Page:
The Offensive Flaws
Offensively the Saints were sluggish early, not getting their initial first down until nearly 18 minutes into the game.
The Saints didn’t run very well which of course made the passing game less effective. And working with an already injured Drew Brees, who without question was not at 100% for the game, made for an offensive game that really sagged.
The story of this game could really be played out in three statistics. Total Offensive Plays: Chiefs – 93, Saints – 52 (including six times we punted on three-and-outs in our eight total punts). Time of Possession: Chiefs – 41:14, Saints – 18:46.
Third down conversions: Chiefs – 9-18, Saints 1-11.
When you are on the field defensively too long, bad things tend to happen. And when you can’t stay on the field offensively, giving your defense a break and moving the ball down the field, you’re not likely to be on the winning side.
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The Saints did well staying in the game. Just before halftime, they nearly recovered a fumbled punt return in the end zone for a touchdown, but Alex Anzelone couldn’t hold onto the ball that was punched out by Craig Robertson and it bounded out the back of the end zone for a safety.
While it’s a great misfortune to not get it, there isn’t much you can say about hustle plays that don’t go your way.
After halftime, the Saints came out and scored to take their first lead of the game. But KC returned the volley and scored right after the Saints, taking a lead they would hold for the rest of the game. The Saints played strong until the end.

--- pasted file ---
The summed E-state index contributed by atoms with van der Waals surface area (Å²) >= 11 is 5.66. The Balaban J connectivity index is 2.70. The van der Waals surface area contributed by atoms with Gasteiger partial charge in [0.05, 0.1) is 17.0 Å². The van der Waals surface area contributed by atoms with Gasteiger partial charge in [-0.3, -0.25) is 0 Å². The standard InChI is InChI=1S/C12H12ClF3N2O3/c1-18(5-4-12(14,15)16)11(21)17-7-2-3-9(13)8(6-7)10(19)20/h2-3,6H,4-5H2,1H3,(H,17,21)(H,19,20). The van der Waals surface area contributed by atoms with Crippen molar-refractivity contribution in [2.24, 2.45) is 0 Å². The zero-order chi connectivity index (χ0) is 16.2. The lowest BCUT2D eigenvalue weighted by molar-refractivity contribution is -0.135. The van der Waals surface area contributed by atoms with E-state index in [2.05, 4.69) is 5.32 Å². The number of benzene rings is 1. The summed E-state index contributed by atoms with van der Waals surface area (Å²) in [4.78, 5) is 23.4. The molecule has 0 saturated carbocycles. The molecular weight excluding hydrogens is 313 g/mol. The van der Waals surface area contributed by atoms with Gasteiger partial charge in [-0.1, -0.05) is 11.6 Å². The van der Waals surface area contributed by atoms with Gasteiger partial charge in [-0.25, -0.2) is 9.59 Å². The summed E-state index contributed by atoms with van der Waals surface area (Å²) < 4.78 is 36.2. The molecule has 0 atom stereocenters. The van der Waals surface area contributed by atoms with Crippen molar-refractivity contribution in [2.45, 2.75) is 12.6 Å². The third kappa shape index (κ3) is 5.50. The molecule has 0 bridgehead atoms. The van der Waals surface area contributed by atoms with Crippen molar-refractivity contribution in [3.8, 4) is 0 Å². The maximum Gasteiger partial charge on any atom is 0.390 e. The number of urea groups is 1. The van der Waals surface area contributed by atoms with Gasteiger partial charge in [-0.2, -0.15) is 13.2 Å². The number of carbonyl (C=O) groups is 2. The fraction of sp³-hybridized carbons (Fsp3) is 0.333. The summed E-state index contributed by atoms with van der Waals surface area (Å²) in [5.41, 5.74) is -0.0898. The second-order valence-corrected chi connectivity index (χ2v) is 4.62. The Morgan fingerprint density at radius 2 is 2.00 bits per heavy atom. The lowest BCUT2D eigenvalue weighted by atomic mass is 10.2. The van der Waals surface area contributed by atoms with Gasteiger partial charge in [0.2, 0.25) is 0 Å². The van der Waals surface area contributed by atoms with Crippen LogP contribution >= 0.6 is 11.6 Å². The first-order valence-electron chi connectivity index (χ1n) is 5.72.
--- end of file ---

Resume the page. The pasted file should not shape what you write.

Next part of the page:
They scored on their last offensive possession of the game with just over two minutes to play and opted to kick deep instead of going for the onside kick. Typically, that was probably the correct play, particularly with our defense.
But between the injuries and the fatigue, it was just not to be.
Beyond the typical game, this game was odd in the officiating.
Usually criticizing the officiating is a sore loser antic, but the officiating was poor for both sides. There were 15 total penalties, which is slightly above average, and when looking at the penalties, there were several that could have been forgotten.
One interesting call showed an odd loophole in the NFL rules. On 4th and two, Mahomes attempted a pass and was hit as he passed. Multiple replays showed that this could have been a fumble, so while the officials were busy throwing laundry, they missed that call.
The pass was caught by an offensive lineman and advanced.
This is against the rules because this player is an ineligible receiver and this is illegal touching (it would likewise have been against the rules if the ball was fumbled forward because only the person fumbling can advance a forward fumble).
But for the penalty, which is a five-yard penalty and a loss of down, one would think the ball would go over on downs at that spot.
It’s hard to understand why a penalty that brings a loss of down gets another play, as KC was able to punt after that on fourth and seven. Odd.